You might also spot the exact same flavours and labelling in several different stores, which is a giveaway that this isn’t artisanal gelato but mass-produced, either delivered in bulk or made from a mix. Fruit flavours which are out of season show that they probably aren’t using fresh ingredients. In a good gelateria, you won’t find any fruit that can’t also be found at local market stalls that month.
Smurf ice cream. Photo: Romana Klee/Flickr
So what should you look for?
Seasonal fruit flavours are a good sign, and any quality gelateria will serve fior di panna/latte, the basic ‘plain’ flavour of pure milk or cream (it’s rare, and usually not promising, to find vanilla flavoured gelato).
These simple flavours should be strong and creamy, without embellishment like sauces or chocolate chips, and if they’re not on offer at all, it’s a sign the shop is using inferior ingredients. Most gelaterias offer free tasting spoonfuls (and if they don’t, get out of there!) so try the fior di panna – if it’s bland or covered up with added flavours, it’s a sign that the other flavours won’t be up to scratch either.
“A microscopic fraction of Rome’s thousands of gelato shops use all natural ingredients,” says Rome foodie Katie Parla, who has written an award-winning cookbook and offers food tours of the capital. She says fresh, natural ingredients are a “prerequisite for quality”, and that all Italian gelaterias are required to display their ingredients.
Study the list, and if you see ingredients like vegetable oil (olio vegetale) or artificial colours and flavours (usually shown as a number and letter code), Parla advises you to “run away”. The same applies if the ingredients list itself is hard to track down: most gelaterias are proud to show you what goes into their creations.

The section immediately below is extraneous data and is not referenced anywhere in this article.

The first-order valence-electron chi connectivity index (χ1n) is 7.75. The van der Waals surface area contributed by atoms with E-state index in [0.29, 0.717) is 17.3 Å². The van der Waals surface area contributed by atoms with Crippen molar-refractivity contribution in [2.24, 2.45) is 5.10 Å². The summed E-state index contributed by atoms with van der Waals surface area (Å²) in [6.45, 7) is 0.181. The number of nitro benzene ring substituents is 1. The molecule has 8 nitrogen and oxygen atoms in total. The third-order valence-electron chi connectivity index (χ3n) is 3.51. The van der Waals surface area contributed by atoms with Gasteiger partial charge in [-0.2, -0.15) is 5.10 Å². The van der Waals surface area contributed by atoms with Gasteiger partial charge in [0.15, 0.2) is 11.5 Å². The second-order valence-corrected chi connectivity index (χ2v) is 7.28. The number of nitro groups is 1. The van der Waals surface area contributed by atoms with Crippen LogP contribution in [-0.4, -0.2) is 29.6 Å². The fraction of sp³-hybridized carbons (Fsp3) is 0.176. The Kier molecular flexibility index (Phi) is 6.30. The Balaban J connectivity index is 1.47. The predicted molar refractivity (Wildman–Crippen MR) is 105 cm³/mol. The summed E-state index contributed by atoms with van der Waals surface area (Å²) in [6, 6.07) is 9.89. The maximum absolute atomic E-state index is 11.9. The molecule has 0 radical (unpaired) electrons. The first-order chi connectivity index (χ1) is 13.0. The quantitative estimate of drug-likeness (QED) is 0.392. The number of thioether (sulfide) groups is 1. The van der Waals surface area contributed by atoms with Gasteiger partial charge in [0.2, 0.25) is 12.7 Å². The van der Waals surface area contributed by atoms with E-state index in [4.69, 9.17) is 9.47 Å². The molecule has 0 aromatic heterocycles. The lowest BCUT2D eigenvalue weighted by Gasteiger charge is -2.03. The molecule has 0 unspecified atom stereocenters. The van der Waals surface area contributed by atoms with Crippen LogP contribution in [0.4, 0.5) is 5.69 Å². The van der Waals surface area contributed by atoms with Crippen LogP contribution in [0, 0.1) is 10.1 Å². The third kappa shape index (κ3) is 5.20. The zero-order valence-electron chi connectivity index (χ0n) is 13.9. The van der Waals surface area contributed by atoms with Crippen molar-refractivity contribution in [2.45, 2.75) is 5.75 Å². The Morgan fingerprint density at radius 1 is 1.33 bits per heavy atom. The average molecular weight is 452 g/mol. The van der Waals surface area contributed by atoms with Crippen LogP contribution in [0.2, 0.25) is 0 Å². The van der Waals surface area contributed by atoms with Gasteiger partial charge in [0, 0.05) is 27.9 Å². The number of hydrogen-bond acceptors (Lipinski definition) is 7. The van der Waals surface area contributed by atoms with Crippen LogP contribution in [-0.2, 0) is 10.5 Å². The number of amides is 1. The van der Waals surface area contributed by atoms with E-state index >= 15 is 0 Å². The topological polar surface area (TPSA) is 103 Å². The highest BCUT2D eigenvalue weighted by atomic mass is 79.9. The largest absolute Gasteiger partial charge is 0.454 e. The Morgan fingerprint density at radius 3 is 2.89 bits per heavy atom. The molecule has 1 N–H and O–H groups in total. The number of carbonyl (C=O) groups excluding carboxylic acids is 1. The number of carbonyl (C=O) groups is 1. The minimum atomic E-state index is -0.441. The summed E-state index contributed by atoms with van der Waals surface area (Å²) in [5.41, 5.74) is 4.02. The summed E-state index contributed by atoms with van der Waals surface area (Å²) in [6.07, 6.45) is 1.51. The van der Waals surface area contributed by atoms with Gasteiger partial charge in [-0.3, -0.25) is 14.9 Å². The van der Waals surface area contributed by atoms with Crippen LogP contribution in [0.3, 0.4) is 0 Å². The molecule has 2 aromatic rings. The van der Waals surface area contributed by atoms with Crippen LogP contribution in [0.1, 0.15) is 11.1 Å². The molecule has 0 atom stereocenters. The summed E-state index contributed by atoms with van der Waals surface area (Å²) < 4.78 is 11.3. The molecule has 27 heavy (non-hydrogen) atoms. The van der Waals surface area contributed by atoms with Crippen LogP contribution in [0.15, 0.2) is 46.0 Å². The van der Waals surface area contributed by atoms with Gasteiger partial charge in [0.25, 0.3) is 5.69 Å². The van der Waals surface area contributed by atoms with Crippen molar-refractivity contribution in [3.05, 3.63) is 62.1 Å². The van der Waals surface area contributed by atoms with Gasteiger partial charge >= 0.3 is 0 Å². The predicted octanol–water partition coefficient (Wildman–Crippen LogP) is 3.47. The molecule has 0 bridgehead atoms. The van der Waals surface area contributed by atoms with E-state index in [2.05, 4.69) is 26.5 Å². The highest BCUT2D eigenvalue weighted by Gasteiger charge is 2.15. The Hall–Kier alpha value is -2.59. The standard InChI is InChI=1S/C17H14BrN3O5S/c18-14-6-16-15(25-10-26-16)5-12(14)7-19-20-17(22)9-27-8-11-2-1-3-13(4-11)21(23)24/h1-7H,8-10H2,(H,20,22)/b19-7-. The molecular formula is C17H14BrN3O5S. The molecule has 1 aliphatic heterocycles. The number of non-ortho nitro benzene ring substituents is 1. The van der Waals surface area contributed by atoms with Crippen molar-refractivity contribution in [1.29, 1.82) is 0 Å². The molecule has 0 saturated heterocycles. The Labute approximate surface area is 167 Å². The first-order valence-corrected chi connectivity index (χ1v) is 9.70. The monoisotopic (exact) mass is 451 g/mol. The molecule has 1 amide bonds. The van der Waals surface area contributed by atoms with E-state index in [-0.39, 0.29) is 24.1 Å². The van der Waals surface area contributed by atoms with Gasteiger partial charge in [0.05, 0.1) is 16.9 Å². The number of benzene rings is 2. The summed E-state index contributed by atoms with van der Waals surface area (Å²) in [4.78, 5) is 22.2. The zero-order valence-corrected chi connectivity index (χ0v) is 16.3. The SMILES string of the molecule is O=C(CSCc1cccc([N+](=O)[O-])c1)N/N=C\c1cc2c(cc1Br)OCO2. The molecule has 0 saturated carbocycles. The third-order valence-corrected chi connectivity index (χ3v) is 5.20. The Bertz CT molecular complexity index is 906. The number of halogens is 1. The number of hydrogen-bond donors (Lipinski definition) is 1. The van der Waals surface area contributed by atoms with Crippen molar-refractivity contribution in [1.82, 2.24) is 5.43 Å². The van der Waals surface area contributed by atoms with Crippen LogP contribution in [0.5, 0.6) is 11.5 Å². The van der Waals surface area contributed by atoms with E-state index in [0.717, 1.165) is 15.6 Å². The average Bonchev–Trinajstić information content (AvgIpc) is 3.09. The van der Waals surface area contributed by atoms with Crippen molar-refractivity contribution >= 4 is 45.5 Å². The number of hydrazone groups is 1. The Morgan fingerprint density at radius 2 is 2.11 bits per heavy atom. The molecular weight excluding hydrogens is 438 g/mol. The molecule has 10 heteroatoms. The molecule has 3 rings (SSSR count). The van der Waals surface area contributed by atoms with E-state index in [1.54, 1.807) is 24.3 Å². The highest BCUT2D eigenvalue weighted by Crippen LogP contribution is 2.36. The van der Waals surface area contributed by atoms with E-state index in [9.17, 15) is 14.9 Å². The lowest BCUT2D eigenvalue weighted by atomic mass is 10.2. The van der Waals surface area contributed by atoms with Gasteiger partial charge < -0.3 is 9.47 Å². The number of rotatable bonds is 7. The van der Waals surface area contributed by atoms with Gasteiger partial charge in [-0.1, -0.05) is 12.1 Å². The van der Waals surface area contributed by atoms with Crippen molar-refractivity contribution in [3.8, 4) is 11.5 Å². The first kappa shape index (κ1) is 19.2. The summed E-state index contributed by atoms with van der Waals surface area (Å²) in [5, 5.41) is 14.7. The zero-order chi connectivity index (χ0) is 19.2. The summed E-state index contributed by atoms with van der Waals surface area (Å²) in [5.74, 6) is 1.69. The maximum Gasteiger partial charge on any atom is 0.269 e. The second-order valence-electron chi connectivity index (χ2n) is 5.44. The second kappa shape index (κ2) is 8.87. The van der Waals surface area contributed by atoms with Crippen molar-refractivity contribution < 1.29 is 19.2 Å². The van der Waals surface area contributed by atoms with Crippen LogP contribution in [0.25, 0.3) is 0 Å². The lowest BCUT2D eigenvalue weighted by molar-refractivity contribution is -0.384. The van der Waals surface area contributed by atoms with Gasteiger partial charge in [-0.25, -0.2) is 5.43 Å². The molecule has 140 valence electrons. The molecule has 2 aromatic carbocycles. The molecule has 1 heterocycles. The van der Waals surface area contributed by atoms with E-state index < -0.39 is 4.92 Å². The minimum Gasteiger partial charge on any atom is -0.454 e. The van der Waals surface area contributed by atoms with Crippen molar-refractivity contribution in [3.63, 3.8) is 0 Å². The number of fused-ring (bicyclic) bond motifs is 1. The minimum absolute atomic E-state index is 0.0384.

This tip is based less on the science behind gelato-making and more on common sense. Clued-up visitors to Italy know that it’s generally best to avoid the tourist trap restaurants with chequered tablecloths, long menus in many languages, and a charming waiter beckoning in customers from the street.
Apply the same logic to gelaterias: often, the very best won’t need to do a huge job to look inviting, because if the gelato’s good enough, word will spread. That means a huge sculpture or cardboard cut-out of an ice cream cone could be a red flag, and if there are dozens of flavours on offer, they’re unlikely to all be premium quality.
Photo: Simone Ramella Flickr
Still not sure you can track down the best gelato on your own? Parla offers several tried and tested recommendations for visitors to Rome, where she promises “a taste of the real stuff”.
Gelateria del Teatro, Fatamorgana, Gelateria dei Gracchi, and Il Gelato di Claudio Torcè each have several branches dotted around the centre, and in Trastevere you should visit Fiordiluna. Other top gelato shops can be found on the outskirts of Rome: Al Settimo Gelo in the north-west, or Otaleg in the Portuense district.
This article was first published in 2017.